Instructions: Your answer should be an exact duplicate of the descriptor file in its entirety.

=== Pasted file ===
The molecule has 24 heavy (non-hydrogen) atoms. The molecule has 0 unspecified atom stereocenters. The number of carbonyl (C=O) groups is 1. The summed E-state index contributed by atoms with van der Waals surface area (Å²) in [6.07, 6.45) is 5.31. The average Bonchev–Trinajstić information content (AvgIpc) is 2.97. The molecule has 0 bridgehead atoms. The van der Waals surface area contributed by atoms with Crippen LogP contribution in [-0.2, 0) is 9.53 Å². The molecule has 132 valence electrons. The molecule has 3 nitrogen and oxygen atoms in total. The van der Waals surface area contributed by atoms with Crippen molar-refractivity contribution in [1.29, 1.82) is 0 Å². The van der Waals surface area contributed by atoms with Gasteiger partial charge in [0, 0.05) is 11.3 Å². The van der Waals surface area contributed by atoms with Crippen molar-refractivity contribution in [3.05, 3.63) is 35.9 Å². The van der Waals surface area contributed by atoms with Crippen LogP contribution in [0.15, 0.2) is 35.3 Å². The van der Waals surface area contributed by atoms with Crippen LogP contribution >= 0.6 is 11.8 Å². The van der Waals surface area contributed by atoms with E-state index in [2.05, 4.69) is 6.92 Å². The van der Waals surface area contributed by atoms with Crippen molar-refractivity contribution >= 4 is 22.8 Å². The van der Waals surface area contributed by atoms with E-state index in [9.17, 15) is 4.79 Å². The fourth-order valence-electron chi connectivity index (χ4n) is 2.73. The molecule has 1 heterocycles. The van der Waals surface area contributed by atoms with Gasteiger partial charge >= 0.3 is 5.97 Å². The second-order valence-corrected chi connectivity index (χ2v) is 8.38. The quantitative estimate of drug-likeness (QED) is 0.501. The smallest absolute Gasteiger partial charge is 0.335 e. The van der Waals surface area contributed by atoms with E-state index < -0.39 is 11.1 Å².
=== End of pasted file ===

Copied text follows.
The molecule has 24 heavy (non-hydrogen) atoms. The molecule has 0 unspecified atom stereocenters. The number of carbonyl (C=O) groups is 1. The summed E-state index contributed by atoms with van der Waals surface area (Å²) in [6.07, 6.45) is 5.31. The average Bonchev–Trinajstić information content (AvgIpc) is 2.97. The molecule has 0 bridgehead atoms. The van der Waals surface area contributed by atoms with Crippen LogP contribution in [-0.2, 0) is 9.53 Å². The molecule has 132 valence electrons. The molecule has 3 nitrogen and oxygen atoms in total. The van der Waals surface area contributed by atoms with Crippen molar-refractivity contribution in [1.29, 1.82) is 0 Å². The van der Waals surface area contributed by atoms with Gasteiger partial charge in [0, 0.05) is 11.3 Å². The van der Waals surface area contributed by atoms with Crippen molar-refractivity contribution in [3.05, 3.63) is 35.9 Å². The van der Waals surface area contributed by atoms with Crippen LogP contribution in [0.15, 0.2) is 35.3 Å². The van der Waals surface area contributed by atoms with Crippen LogP contribution >= 0.6 is 11.8 Å². The van der Waals surface area contributed by atoms with E-state index in [2.05, 4.69) is 6.92 Å². The van der Waals surface area contributed by atoms with Crippen molar-refractivity contribution >= 4 is 22.8 Å². The van der Waals surface area contributed by atoms with E-state index in [9.17, 15) is 4.79 Å². The fourth-order valence-electron chi connectivity index (χ4n) is 2.73. The molecule has 1 heterocycles. The van der Waals surface area contributed by atoms with Gasteiger partial charge >= 0.3 is 5.97 Å². The second-order valence-corrected chi connectivity index (χ2v) is 8.38. The quantitative estimate of drug-likeness (QED) is 0.501. The smallest absolute Gasteiger partial charge is 0.335 e. The van der Waals surface area contributed by atoms with E-state index < -0.39 is 11.1 Å².